Just curious about the feelings here in the NG. I'm switching from a
benchtop DP to a Delta 16.5" floor unit, and wondered if anyone here
has followed the manual's suggestion to mount the base on a piece of
plywood to add stability.
Be interested to hear what approaches some of you have taken.
Don't know about the plywood. I've got mine on wheels.
| Just curious about the feelings here in the NG. I'm switching from a
| benchtop DP to a Delta 16.5" floor unit, and wondered if anyone here
| has followed the manual's suggestion to mount the base on a piece of
| plywood to add stability.
| Be interested to hear what approaches some of you have taken.
First time you clamp down that 8' long 2 x 8 to make a couple of holes near
the end, you'll understand why they made such a suggestion.
Friend of mine has his lagged onto a couple of 2 x 6's about 36" long. I
have a benchtop, but it is bolted to a cabinet top.
I have mine mounted to two 3/4" pieces of plywood to the Delta specification
and then they are bolted to the delta universal base. I plan to make a
outrigger bar that can be quickly bolted to the base in the event I do
something like Edwin stated. Generally it is very stable, I just would want
to place anything to heavy to make it tip either way. It's nice having it
mobile when I need to clean up or work on a larger piece.
Dave... I hadn't even thought about a mobile base, but might give that
some thought. I was thinking about a "sled" base. IOW, build the PW
base and then add a couple of skids, but a mobile base with locks
sounds even better.
On Wed, 30 Mar 2005 23:08:30 -0500, "DL"
I mounted mine to a Rockler mobile base (clone of the delta base that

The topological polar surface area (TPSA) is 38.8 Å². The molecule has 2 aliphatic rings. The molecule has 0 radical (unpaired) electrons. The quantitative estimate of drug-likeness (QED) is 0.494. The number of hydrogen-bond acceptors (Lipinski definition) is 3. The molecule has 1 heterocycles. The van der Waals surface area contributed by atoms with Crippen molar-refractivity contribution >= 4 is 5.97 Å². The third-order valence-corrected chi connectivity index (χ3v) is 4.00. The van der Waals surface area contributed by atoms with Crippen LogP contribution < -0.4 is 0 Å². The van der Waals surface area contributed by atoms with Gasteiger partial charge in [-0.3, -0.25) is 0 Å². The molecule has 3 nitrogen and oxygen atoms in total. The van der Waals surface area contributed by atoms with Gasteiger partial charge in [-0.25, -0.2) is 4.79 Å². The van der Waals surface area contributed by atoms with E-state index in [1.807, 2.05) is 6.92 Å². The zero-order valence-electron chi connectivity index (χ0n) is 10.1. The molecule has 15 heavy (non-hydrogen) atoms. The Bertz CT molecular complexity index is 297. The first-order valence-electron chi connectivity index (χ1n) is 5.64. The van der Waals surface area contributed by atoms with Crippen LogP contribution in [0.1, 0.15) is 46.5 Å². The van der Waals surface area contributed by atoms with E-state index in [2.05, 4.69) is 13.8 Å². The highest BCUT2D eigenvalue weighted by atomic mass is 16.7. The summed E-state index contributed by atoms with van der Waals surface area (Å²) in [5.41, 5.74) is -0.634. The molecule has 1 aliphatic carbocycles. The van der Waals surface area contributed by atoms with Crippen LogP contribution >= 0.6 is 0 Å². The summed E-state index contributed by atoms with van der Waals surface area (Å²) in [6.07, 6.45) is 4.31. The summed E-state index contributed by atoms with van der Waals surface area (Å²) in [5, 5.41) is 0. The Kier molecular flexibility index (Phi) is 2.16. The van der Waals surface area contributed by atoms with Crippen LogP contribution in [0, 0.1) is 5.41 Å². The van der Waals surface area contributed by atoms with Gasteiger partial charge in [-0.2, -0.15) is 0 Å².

uses your own lumber pieces). I never put long pieces on the drill
press without using extra support stands and yes, I've put 64 1" holes
each in a couple of 2x6's. I used two Rockler roller ball support
stands. Stability of the drill press was no problem.
My three kids climbed in, out, around and under mine as they grew up. Sears
floor model with no addition to the base. Of course, the base was fairly
weighty, and was designed to have three smaller "feet" for stability. One
injury caused to daughter when she attempted to stand up under the table and
took a four stitch gash to the head.
That's the key to a successful sub-base - it's got to sit stable, or be
worse than useless.
Have the 16" Grizzly and have drilled holes in the end of 10' 9/4x10"
popular using c clamp to hold to table. I have no base support added and had
no problems with tipping, won't do it again with out a support stand though.
In my experience even a plywood base is not good enough to prevent a
lot of vibration. The only thing that worked for me was to bolt it to
the concrete floor. Then it was really stable. Of course the plywood or
other large base will make it safe.
I had it on a plywood base nearly identical in size to that suggested by
Delta. I also had it on a Delta mobile base for a while, but later
stole that for use with another piece of equipment. Now it sits on a
concrete floor with no plywood or anchors of any sort. I've had no
tipping problem. YMMV.
My Delta 17-968 is near a door so I decided not to bolt it to the floor or
use a piece of plywood as I'm more likely to trip on the plywood as have the
DP fall over.
If I need to drill something heavy and long, I support it carefully first.
I have used one of the old Craftsman DPs in my shop for. I have never had a
problem. It can be a little tipsy when I try to move it but patience works.
I did build a 32" wide table for the old machine a year ago and got a little
concerned. Really hasn't been a problem though.
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